2799    must be in the entity's primary relation, and they cannot any of them be the ID field.
2800    
2801    =back
2802    
2803    =cut
2804    
2805    sub UpdateEntity {
2806        # Get the parameters.
2807        my ($self, $entityName, $id, $fields) = @_;
2808        # Get a list of the field names being updated.
2809        my @fieldList = keys %{$fields};
2810        # Verify that the fields exist.
2811        my $checker = $self->GetFieldTable($entityName);
2812        for my $field (@fieldList) {
2813            if ($field eq 'id') {
2814                Confess("Cannot update the ID field for entity $entityName.");
2815            } elsif ($checker->{$field}->{relation} ne $entityName) {
2816                Confess("Cannot find $field in primary relation of $entityName.");
2817            }
2818        }
2819        # Build the SQL statement.
2820        my @sets = ();
2821        my @valueList = ();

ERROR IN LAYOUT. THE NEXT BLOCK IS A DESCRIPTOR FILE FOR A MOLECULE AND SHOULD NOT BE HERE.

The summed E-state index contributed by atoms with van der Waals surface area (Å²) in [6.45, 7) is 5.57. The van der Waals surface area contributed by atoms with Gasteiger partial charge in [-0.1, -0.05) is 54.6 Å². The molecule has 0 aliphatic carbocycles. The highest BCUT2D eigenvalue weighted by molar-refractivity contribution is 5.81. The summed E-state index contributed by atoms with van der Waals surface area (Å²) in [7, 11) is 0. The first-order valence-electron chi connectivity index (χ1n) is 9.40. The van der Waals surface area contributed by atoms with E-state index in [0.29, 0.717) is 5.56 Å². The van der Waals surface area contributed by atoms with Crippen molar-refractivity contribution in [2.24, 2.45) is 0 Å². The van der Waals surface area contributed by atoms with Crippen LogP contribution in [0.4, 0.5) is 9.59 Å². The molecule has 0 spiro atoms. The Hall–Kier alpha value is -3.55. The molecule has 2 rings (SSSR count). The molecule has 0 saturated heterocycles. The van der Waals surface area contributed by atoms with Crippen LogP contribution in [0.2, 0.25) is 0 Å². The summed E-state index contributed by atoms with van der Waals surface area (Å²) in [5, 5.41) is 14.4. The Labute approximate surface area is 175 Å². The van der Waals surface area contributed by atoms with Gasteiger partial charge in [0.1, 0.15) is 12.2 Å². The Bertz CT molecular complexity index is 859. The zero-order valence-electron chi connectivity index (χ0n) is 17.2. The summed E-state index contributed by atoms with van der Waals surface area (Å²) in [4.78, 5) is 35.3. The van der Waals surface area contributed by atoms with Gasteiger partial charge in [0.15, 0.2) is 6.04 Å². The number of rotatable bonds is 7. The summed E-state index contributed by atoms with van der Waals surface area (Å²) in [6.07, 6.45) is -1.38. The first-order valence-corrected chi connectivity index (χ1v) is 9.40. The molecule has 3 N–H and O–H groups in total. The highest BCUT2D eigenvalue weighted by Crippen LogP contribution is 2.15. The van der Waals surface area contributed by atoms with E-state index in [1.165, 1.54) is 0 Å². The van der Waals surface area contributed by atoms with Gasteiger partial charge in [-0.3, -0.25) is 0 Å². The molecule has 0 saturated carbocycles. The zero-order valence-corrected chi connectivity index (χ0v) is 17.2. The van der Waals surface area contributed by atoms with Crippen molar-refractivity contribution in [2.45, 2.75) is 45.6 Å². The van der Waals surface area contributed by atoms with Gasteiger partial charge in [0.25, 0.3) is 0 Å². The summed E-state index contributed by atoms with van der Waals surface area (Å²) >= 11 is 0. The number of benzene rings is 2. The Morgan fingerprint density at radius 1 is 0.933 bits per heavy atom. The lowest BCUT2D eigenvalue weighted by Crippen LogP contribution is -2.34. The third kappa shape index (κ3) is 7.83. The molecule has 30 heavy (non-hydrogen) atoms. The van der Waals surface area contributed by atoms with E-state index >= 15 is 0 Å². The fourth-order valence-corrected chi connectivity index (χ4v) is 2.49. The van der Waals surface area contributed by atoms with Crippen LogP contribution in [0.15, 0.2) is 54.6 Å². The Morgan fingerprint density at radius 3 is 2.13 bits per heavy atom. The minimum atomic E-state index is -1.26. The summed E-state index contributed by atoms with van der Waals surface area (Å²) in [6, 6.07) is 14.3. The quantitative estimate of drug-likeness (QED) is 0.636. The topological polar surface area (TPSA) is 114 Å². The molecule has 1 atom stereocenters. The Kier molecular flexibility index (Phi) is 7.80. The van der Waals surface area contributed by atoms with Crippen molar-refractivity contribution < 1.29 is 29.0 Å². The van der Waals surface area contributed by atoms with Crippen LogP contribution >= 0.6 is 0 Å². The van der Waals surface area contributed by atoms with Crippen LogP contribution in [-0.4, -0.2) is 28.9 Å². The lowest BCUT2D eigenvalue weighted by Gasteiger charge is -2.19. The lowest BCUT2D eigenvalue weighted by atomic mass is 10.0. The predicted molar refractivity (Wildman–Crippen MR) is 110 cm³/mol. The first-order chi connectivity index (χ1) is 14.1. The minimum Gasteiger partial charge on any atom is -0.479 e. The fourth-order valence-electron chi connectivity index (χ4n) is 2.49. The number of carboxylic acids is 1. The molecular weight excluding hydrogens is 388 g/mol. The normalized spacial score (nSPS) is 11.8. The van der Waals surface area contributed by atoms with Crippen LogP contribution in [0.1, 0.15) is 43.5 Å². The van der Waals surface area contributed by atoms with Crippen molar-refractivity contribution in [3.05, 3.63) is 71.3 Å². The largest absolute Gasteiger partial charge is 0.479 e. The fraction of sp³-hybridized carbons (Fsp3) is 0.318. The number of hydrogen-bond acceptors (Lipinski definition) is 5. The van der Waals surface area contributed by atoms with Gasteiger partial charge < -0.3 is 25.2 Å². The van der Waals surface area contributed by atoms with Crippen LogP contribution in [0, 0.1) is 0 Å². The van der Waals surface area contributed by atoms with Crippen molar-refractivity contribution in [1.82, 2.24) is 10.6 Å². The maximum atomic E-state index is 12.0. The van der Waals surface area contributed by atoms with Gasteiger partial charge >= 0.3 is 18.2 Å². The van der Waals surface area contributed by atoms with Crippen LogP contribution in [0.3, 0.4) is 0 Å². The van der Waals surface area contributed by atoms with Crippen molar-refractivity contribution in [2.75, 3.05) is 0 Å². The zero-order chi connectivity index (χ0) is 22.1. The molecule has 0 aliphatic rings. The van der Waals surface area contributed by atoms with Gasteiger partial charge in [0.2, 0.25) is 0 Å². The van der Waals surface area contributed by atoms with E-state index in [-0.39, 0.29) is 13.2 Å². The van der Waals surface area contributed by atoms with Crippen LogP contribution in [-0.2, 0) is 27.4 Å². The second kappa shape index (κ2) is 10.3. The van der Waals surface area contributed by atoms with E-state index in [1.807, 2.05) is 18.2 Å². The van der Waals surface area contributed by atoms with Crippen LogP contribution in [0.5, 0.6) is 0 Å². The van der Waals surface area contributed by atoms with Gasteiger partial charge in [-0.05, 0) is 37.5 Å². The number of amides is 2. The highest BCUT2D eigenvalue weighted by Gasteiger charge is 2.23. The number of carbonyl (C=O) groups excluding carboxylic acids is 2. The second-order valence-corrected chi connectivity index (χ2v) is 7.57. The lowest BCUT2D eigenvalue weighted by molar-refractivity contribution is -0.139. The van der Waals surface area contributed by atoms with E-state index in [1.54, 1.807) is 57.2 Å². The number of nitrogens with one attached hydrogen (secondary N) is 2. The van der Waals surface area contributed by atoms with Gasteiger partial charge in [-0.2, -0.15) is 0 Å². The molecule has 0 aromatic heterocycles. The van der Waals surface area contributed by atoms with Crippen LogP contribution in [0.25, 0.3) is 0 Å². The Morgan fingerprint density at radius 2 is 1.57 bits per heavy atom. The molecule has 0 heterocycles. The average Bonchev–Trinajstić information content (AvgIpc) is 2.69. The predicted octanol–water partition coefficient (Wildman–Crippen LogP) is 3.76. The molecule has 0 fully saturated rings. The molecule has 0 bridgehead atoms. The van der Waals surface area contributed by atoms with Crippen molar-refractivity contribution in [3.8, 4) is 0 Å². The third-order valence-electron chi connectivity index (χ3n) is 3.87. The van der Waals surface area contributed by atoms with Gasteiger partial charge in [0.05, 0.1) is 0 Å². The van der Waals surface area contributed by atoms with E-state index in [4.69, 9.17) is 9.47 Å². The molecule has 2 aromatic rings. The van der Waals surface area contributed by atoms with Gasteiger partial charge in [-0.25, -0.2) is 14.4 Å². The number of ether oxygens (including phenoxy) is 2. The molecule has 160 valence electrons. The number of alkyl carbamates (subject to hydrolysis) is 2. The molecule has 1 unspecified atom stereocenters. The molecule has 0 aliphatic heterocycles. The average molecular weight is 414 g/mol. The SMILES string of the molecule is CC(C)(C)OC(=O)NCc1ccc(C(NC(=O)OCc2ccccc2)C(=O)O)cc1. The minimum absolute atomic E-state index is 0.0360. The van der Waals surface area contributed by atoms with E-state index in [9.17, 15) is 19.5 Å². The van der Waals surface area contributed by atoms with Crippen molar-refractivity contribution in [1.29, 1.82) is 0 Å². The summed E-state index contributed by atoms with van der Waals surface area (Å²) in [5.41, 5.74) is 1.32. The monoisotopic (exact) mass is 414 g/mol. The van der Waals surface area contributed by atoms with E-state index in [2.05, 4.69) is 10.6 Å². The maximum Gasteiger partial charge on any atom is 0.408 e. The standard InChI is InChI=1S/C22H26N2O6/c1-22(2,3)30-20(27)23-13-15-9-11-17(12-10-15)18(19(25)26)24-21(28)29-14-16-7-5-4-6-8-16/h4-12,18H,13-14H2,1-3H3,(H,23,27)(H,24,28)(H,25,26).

2822        for my $field (@fieldList) {
2823            push @sets, _FixName($field) . " = ?";
2824            push @valueList, $fields->{$field};
2825        }
2826        my $command = "UPDATE $entityName SET " . join(", ", @sets) . " WHERE id = ?";
2827        # Add the ID to the list of binding values.
2828        push @valueList, $id;
2829        # Call SQL to do the work.
2830        my $rows = $self->{_dbh}->SQL($command, 0, @valueList);
2831        # Check for errors.
2832        if ($rows == 0) {
2833            Confess("Entity $id of type $entityName not found.");
2834        }
2835  }  }
2836    
2837  =head3 LoadTable  =head3 LoadTable
2838    
2839  C<< my %results = $erdb->LoadTable($fileName, $relationName, $truncateFlag); >>      my $results = $erdb->LoadTable($fileName, $relationName, %options);
2840    
2841  Load data from a tab-delimited file into a specified table, optionally re-creating the table  Load data from a tab-delimited file into a specified table, optionally re-creating the table
2842  first.  first.
# Line 1964  Line 2851 
2851    
2852  Name of the relation to be loaded. This is the same as the table name.  Name of the relation to be loaded. This is the same as the table name.
2853    
2854  =item truncateFlag  =item options
2855    
2856  TRUE if the table should be dropped and re-created, else FALSE  A hash of load options.
2857    
2858  =item RETURN  =item RETURN
2859    
# Line 1974  Line 2861 
2861    
2862  =back  =back
2863    
2864    The permissible options are as follows.
2865    
2866    =over 4
2867    
2868    =item truncate
2869